Sep 22, 2023

Levee Repairs Challenge a Popular Seafood Restaurant to Sink or Swim

Scott’s Seafood on the River Stays Afloat by Staying Clever

By Ed Goldman

President Ronald Reagan had nothing on restaurateur Alan Irvine. 

In 1987, Reagan demanded that Mikhail Gorbachev, the general secretary of Russia’s Communist Party, “Tear down this wall!”

Edgy Cartoon

Alan Irvine at Scott’s Seafood by the River. Photo by Edgy.

Reagan was referring to the Berlin Wall, which had girdled West Berlin since 1961. Irvine—co-owner with his wife Sigrid of Scott’s Seafood on the River in Sacramento—is patiently waiting for a different wall, one assembled by the U.S. Army Corps of Engineers last April, to be dismantled. It blocks his customers’ views of California’s longest river, the Sacramento, and has had a ruinous effect on the outdoor-events side of his business.

The Corps built the wall as part of its project to shore up levees along the sparkling waterway, which was a vista the restaurant offered diners and more important, attendees at weddings, retirements, confirmations, bar mitzvahs, charity fundraisers and conferences. 

Since the wall’s been up, the Scotland-born Irvine (where it’s pronounced Irvin) estimates he’s lost 80 percent of his events business. Adding insult to penury, the project has forced the restaurant’s customers to pay for valet parking since the Corps took over all of the available spaces running a couple hundred yards along the top of the levee. “Even our Happy Hour business has suffered,” Irvine says. “Who wants to pay $8 to park so they can save a few dollars on hors d’oeuvres?”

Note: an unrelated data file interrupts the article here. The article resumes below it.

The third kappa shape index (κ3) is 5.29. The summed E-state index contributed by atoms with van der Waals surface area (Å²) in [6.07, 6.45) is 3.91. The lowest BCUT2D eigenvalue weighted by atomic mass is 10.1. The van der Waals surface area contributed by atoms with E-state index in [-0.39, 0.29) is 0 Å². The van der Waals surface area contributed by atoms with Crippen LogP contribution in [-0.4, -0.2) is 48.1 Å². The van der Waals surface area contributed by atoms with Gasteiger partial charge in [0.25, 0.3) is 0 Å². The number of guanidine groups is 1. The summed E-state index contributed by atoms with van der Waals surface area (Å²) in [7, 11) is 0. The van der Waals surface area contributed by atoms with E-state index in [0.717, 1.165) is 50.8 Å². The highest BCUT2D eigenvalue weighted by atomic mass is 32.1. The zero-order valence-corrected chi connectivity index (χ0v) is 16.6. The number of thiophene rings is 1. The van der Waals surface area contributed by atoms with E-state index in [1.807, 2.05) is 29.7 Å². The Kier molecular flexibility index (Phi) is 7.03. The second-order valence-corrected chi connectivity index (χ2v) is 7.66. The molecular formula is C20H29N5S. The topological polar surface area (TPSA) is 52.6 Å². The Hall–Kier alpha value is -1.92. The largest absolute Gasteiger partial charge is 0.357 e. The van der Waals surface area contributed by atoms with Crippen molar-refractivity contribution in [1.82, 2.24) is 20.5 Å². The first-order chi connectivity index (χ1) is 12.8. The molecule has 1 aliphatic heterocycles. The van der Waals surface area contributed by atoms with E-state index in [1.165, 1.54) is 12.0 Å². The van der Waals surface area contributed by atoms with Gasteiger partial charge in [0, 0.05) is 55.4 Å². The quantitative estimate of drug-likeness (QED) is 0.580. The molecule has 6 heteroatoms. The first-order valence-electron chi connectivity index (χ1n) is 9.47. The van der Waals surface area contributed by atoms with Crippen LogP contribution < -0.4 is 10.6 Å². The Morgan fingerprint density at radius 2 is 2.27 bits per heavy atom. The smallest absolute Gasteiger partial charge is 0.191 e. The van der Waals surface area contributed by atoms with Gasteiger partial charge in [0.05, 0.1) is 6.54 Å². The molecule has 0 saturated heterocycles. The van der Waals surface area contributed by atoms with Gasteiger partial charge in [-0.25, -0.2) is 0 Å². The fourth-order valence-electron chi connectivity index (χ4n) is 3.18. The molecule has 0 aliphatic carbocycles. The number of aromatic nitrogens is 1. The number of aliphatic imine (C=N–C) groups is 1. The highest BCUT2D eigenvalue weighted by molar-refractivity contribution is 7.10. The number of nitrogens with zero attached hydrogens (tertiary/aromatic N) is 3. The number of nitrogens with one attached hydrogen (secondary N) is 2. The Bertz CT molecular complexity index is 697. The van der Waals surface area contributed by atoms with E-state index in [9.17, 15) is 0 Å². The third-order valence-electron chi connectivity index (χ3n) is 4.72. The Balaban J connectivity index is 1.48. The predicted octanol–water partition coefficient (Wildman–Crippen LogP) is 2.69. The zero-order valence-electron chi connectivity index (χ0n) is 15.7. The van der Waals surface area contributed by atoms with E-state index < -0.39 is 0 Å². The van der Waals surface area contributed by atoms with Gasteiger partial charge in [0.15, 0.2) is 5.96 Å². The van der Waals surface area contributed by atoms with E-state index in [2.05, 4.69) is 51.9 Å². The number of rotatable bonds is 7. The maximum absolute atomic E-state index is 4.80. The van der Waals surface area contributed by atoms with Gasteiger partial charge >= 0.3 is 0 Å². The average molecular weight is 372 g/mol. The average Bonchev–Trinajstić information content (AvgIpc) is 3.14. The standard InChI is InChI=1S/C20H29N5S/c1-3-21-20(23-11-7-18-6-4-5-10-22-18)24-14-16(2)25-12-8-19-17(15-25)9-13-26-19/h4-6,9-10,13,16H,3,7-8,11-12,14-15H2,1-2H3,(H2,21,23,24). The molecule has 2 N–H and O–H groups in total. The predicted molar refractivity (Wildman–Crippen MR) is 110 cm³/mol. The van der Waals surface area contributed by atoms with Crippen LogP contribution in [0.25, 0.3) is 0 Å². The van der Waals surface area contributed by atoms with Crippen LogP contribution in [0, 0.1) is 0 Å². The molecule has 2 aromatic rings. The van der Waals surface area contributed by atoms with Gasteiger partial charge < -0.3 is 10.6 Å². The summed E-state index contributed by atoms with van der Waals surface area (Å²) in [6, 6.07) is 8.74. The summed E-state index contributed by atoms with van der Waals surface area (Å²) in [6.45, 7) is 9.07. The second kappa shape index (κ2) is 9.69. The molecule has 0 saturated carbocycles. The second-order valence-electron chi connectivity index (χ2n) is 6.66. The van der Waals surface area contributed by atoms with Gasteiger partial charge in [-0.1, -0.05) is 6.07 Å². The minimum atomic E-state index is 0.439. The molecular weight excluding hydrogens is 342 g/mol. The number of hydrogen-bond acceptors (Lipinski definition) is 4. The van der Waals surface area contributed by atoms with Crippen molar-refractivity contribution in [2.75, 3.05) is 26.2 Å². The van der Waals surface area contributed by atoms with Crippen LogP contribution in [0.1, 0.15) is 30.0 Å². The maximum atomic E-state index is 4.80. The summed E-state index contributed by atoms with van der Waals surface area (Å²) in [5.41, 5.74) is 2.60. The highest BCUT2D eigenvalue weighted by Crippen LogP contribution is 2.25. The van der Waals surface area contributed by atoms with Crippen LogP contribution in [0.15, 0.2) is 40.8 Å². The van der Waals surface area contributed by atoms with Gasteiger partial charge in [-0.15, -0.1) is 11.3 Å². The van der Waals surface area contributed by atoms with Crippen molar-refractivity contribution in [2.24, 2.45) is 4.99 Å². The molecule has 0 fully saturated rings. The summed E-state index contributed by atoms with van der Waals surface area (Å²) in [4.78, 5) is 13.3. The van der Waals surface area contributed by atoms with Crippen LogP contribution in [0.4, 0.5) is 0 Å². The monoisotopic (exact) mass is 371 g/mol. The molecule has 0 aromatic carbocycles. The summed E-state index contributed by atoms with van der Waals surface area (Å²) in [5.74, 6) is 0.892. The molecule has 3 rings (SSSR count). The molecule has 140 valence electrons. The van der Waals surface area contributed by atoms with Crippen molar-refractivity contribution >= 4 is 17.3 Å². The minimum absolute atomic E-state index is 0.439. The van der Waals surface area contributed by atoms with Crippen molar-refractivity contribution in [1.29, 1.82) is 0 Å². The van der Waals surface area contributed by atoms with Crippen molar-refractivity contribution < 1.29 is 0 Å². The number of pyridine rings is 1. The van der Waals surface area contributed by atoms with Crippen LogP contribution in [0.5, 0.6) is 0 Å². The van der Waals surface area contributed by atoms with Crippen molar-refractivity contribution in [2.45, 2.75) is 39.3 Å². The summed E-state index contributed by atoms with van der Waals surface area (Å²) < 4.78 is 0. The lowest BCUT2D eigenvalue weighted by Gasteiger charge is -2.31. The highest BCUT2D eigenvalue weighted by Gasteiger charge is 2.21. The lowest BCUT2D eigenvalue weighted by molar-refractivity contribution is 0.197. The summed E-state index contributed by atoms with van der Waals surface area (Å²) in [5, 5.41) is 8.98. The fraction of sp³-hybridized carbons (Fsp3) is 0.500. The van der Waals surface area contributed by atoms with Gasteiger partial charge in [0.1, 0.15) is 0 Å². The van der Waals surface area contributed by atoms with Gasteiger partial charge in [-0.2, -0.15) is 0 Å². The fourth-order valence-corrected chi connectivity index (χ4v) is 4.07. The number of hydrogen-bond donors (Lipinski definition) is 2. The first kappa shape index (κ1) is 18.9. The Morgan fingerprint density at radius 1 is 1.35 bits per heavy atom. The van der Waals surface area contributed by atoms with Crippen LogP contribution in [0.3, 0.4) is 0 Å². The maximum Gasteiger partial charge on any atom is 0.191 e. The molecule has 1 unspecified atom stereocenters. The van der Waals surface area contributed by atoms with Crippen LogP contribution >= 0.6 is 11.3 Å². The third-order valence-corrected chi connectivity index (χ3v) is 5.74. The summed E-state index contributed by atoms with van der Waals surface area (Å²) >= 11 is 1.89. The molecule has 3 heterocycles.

That $8 figure is a deal Irvine struck with his landlord, the Westin Hotel, which sits next door on the same parcel. “The hotel lowered the parking rate, which it controls, from $12,” Irvine acknowledges. “But it’s still a lot to pay. And it’s mandatory unless you want to park down the hill somewhere in the neighborhood and trudge up to our place.”

Scott’s has the best and freshest seafood in Northern California (its clam chowder, Petrale sole and variety of oysters are particular fan faves). It’s also a bit of a family affair for Alan and Sigrid. Their elder son Iain, 46, is the restaurant’s general manager. His younger brother, Tristan, 39, is the place’s social media manager (he’s also a multi-talented graphic artist who creates ads and videos for Scott’s, as well as having his own business as a VJ and designer). Other members of the Irvine clan work at Scott’s in event planning and administration.

Alan and Sigrid Irvine became sole owners of Scott’s about five years ago. Before then, they’d been in a lengthy relationship with a partner (who died last year).

Over a recent lunch at Scott’s—clam chowder and fried oysters, my two favorite components of the food chain—Irvine talks about his decades in the restaurant business, a field he wandered into despite earning an undergraduate degree in printmaking from the Glasgow School of Art (“I’m one of the very few men who could ask a woman to come up to his place to see his etchings and actually had etchings,” he says with a roguish grin).